What wonderful Greek words are “thermometer” and “thermostat”! Thermē is “heat.” Psalm 19:6 —“[The sun’s] rising is from one end of the heavens, and its circuit to the other end; and there is nothing hidden from its thermē.” Metron is “an instrument for measuring.” So a “thermo-meter” is “an instrument for measuring heat.” Histēmi means “to cause to be in a place or position, to set” and can bear the nuance “to specify, to set or fix.” A “thermo-stat,” then, is a device that “specifies or sets the heat.”
Whether or not we appreciate the Greek, we all eye our thermometers to know when it is warm
enough to go kayaking, and set our thermostats to specify the amount of thermē we will tolerate at home
as summer comes on.
Are Christians thermometers or thermostats?
The indicator on a thermometer goes up and down as the air around it warms and cools. A thermometer does not challenge or influence anything. A thermometer is a mechanical chameleon, changing its own color to blend with its neighborhood.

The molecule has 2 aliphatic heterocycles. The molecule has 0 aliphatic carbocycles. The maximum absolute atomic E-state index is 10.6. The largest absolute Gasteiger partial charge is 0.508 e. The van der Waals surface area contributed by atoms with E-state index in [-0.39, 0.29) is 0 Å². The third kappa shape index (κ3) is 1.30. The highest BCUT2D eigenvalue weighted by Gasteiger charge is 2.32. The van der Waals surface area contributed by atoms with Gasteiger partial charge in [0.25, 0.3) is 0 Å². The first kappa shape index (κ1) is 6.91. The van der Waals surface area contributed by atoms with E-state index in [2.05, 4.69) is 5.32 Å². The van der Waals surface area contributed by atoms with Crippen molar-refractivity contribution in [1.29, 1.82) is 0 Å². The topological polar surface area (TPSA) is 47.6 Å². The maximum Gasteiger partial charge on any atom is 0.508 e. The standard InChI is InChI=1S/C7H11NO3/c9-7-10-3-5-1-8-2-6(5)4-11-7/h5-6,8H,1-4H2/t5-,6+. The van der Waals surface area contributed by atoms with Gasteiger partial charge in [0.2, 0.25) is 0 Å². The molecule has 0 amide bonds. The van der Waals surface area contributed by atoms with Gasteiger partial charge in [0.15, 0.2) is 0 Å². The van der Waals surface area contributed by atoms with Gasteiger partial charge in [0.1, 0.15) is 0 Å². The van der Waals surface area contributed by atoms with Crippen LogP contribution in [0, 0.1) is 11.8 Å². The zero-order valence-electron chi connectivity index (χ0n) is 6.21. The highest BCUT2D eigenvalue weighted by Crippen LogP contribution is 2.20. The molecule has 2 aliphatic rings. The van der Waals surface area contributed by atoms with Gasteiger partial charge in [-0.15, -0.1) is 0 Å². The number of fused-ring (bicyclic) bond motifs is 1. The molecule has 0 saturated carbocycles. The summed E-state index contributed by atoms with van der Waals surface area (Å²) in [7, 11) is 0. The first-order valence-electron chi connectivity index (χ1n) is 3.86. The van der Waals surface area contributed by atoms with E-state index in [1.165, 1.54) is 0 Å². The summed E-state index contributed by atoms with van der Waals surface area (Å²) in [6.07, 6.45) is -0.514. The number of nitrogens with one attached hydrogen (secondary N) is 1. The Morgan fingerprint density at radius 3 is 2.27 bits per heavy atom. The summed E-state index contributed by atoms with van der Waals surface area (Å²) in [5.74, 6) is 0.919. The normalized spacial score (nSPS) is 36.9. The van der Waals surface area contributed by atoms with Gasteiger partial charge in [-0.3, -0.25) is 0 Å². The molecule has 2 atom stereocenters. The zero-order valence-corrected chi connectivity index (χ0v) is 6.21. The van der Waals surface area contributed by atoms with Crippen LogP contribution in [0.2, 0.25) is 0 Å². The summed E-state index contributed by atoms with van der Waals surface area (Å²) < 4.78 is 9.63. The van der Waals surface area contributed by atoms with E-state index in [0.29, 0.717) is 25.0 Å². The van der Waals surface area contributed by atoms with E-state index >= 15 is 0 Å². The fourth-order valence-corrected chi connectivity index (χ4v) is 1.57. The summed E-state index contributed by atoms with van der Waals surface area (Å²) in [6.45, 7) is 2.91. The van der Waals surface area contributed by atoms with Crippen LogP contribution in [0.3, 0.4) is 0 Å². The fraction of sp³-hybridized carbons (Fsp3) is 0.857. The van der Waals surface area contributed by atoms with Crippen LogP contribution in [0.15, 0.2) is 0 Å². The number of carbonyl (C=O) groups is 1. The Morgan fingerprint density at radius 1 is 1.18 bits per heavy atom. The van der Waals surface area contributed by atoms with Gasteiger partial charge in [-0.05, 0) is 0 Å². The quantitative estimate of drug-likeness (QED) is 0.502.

The indicator on a thermostat, by contrast, tells the equipment to which it is attached to change the surrounding air. It says not, “This is what the temperature is” but “this is what I want it to be.” Turn on the heat if the air is too cold; switch on the AC if too warm. A thermostat is an instrument of change, not of conformity.
As Christians we live among people holding values and practices often other than ours. They tell different jokes, employ a foreign vocabulary, watch grosser movies. Do we tend to conform to their standards, so we can fit in and not appear different? Or by our character do we challenge the crudeness we encounter? We need not do so belligerently or self-righteously or acrimoniously. But if we walk with the Lord humbly yet resolutely, we may find ourselves inducing change. Serving as thermostats rather than thermometers.
Daniel’s three friends provide an example. When Nebuchadnezzar issued an order to grovel before his god, they demurred. No noisy protests or self-pity, simply a stalwart, “O king, we do not need to give you an answer concerning this matter. We are not going to serve your gods.” Three thermostats who cooled not only the king’s fiery furnace, but also his pride and his error.